Date Thesis Awarded

5-2019

Document Type

Honors Thesis

Degree Name

Bachelors of Science (BS)

Department

Biology

Advisor

Matthias Leu

Committee Members

Daniel Cristol

Robert Rose

Abstract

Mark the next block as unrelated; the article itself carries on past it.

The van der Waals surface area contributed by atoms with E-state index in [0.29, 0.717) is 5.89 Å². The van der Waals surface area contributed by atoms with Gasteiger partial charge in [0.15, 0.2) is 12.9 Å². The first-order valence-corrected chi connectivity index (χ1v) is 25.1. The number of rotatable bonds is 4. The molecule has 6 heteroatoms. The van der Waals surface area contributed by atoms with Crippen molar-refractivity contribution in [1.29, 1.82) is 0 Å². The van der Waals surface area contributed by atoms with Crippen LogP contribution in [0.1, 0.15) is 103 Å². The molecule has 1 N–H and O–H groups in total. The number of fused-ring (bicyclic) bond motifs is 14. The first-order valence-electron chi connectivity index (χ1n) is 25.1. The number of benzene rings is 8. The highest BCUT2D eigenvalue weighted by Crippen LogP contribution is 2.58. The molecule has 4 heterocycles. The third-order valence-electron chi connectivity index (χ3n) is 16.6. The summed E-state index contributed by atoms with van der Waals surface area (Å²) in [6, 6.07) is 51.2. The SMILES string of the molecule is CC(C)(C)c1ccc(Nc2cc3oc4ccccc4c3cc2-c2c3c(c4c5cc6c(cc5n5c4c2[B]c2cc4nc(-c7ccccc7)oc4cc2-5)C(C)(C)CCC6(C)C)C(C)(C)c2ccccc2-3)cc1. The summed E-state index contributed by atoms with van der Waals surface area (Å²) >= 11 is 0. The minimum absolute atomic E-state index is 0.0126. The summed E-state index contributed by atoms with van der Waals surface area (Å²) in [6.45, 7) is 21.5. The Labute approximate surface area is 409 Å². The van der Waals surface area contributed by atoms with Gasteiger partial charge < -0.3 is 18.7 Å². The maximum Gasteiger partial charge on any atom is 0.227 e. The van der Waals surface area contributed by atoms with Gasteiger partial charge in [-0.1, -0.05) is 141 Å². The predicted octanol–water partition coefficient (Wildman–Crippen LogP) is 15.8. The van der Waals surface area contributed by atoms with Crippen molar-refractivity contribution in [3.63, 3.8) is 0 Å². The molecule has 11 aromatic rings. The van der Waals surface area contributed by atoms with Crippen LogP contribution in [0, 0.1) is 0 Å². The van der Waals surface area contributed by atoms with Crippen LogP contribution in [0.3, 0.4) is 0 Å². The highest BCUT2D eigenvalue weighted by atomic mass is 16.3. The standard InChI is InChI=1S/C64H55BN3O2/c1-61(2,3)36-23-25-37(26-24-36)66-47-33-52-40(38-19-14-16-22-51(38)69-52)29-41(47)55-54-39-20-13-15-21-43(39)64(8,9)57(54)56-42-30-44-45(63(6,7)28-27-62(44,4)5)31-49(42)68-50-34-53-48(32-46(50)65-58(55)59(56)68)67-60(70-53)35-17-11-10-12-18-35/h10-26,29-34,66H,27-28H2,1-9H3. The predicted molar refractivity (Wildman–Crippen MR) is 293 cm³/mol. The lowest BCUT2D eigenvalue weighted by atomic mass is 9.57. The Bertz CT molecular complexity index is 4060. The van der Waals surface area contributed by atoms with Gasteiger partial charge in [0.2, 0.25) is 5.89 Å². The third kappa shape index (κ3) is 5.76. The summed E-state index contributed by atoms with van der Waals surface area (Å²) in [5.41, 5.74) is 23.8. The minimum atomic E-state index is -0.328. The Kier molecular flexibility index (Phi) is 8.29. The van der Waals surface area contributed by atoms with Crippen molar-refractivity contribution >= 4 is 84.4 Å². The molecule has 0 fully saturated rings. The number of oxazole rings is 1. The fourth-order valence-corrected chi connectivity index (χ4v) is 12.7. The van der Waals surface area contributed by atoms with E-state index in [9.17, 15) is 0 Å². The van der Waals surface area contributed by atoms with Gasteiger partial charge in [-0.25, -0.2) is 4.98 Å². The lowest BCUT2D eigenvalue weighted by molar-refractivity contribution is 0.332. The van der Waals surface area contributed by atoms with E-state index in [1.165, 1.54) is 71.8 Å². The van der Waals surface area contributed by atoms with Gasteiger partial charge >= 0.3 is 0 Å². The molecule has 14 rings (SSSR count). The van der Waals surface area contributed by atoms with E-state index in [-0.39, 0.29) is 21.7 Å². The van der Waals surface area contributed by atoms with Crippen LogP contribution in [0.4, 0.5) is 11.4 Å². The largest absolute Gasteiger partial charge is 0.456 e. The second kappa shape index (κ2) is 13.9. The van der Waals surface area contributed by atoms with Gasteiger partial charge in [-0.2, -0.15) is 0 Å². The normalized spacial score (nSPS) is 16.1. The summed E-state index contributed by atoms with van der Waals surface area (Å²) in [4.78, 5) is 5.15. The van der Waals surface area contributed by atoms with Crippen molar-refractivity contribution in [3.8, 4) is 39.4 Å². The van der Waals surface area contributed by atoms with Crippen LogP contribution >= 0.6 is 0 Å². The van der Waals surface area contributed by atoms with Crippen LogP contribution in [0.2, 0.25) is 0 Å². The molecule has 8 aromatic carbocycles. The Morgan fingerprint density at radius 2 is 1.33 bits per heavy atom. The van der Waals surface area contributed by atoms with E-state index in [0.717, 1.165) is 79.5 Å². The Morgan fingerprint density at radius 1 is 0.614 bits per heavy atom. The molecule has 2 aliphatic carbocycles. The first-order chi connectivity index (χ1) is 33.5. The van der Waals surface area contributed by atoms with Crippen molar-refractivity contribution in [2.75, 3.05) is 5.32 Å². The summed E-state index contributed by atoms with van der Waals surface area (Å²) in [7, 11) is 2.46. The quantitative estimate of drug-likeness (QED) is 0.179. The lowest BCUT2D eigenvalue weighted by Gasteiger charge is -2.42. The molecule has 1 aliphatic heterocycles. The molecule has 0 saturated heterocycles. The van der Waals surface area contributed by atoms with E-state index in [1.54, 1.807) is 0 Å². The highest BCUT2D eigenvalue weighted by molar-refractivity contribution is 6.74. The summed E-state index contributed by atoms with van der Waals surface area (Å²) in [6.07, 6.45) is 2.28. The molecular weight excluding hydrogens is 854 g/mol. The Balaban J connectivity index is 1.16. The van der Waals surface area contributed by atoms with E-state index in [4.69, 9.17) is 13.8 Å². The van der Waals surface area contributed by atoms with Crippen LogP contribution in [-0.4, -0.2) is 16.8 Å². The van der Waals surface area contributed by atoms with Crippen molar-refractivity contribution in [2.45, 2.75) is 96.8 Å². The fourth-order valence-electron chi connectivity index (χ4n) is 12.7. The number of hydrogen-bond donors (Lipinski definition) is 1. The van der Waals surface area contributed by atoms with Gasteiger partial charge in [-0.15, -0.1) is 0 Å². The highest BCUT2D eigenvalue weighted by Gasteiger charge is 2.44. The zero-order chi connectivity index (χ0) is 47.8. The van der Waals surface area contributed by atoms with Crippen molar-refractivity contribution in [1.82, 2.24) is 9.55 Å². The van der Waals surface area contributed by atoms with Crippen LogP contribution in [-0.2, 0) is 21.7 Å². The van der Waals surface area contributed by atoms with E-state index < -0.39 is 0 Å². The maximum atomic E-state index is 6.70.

My study explores 1) whether 10 species of prairie wetland birds respond to land-use land-cover change (LULC) in the area adjacent to their breeding habitat and 2) whether they respond differently to wetland loss depending on the replacement land-cover type at two spatial extents. I used Breeding Bird Survey data and adapted National Land Cover Database change data to quantify changes in bird species abundance and LULC. Models of the relationship between these variables suggest three things: 1) bird response to change in specific land-cover types varies on the basis of of the amount of the land-cover present initially, 2) response to habitat loss or adjacent LULC change varies at different spatial extents, 3) wetland loss to developed land is the most important for explaining change in avian abundance. My results suggest that conservation strategies for prairie wetland birds should regulate wetland transition to urban land cover more heavily than other land cover typess and that management strategies should take into account the amount of habitat and adjacent land-covers initially present when regulations are enacted.

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